It's true that we do say that colloquially, with casual words like 'fine' and 'okay.' But that may be mainly because those words don't actually have an adverbial form. ('Finely' has a different meaning, as in 'finely wrought.')
We also say things like 'She did fine in the interview' or 'He did okay on the test,' even though if we were speaking more carefully or formally (or teaching students) we would say 'She/He did well.' Some of us might also occasionally say 'He did good' in casual conversation, or to be humorous, but we know that's not really correct, so we would (hopefully) never list it as a dictionary entry in standard English. (Except of course in the other sense, to do good by being a do-gooder, where 'good' is a noun.)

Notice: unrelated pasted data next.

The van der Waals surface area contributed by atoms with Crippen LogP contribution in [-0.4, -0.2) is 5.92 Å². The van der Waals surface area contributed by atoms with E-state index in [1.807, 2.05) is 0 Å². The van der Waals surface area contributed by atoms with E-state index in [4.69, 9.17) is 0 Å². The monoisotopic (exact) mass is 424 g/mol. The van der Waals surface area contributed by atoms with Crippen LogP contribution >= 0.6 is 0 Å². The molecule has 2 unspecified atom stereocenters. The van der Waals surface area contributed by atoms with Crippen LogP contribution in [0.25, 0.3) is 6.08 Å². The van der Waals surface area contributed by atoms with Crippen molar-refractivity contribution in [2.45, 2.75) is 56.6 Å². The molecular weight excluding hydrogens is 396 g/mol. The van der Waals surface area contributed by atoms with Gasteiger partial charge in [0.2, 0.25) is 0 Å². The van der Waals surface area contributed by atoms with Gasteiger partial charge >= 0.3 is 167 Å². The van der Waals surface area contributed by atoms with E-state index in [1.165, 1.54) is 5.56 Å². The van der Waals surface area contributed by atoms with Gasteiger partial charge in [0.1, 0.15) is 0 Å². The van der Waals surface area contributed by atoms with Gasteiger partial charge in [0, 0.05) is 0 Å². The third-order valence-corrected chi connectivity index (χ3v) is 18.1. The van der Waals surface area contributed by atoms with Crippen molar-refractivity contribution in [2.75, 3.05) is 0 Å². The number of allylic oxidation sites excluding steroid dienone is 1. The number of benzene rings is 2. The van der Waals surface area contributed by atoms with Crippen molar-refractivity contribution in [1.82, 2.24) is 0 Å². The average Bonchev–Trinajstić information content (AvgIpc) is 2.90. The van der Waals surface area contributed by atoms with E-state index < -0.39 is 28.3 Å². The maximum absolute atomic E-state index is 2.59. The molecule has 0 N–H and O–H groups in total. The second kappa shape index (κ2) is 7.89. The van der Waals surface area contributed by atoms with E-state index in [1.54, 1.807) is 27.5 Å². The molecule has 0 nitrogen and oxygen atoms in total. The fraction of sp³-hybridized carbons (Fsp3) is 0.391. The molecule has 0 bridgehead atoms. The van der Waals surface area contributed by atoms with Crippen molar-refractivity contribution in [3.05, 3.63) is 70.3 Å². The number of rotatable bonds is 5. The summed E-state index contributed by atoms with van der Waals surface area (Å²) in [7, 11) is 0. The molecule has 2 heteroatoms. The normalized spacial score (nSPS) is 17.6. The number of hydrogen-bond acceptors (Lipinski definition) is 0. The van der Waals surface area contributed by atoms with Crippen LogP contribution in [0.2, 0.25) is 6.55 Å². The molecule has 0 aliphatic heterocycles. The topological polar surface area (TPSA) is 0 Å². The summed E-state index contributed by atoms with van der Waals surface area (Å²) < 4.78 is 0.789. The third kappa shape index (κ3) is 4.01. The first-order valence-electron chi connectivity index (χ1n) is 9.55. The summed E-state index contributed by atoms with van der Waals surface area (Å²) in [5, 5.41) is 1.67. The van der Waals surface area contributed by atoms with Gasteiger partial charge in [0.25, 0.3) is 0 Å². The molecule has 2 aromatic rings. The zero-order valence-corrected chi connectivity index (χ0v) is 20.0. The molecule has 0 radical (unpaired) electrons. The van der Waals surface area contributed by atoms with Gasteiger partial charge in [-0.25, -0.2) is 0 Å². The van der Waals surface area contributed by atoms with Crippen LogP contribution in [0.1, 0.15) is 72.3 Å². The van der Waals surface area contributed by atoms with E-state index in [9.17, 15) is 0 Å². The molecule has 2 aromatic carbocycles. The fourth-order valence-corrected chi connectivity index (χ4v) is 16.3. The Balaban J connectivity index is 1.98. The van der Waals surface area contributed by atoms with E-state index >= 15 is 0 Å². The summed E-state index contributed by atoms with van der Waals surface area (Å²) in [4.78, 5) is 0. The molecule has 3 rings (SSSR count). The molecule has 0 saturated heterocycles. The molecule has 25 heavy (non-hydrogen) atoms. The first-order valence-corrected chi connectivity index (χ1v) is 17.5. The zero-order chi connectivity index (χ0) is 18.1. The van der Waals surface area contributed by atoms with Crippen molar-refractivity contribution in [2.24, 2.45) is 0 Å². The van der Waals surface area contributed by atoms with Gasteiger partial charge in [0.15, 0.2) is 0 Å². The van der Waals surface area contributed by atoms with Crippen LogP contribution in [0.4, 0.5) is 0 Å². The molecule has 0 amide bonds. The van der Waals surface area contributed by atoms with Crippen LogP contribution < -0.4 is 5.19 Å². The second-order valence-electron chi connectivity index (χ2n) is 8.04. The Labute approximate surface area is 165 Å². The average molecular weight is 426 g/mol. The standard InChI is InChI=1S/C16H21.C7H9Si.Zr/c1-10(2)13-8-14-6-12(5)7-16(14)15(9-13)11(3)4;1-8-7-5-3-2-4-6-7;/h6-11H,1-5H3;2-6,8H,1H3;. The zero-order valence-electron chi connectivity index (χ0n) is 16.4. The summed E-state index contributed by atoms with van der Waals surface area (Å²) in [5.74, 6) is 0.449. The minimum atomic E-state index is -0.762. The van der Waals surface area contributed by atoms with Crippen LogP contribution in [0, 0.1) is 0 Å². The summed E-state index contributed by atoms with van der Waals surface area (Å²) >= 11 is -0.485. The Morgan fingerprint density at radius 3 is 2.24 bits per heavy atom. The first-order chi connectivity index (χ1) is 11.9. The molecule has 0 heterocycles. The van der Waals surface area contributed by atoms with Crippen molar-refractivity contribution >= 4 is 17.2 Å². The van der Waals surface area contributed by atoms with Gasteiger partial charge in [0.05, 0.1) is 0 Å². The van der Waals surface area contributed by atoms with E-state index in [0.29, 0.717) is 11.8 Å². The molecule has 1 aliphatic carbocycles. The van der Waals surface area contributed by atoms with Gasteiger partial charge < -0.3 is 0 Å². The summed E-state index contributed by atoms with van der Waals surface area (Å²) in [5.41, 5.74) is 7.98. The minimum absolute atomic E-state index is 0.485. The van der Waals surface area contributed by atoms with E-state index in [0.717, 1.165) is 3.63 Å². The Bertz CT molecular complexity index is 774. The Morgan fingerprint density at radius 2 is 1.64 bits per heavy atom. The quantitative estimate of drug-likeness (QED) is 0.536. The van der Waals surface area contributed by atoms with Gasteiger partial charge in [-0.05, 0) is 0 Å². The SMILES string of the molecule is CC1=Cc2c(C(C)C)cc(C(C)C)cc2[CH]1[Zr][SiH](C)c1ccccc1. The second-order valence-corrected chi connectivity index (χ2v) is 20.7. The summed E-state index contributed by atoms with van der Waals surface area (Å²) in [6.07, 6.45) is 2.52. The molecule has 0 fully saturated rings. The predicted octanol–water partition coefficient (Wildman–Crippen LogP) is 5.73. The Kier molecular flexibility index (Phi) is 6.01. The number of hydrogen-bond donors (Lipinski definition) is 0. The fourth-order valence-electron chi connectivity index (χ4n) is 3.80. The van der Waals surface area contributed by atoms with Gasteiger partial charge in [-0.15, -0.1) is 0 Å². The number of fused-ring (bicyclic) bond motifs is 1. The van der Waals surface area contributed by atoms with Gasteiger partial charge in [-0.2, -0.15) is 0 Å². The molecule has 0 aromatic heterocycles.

In the standard written language, when there is a clear choice between an adjective and an adverb, the adverb is definitely correct. For example, we say that something turned out well or turned out nicely.
Since 'satisfactory' is not a casual or colloquial word, it's important that the dictionary reflect standard usage. The entries as they stand are really jarring and should simply be removed if they cannot be corrected.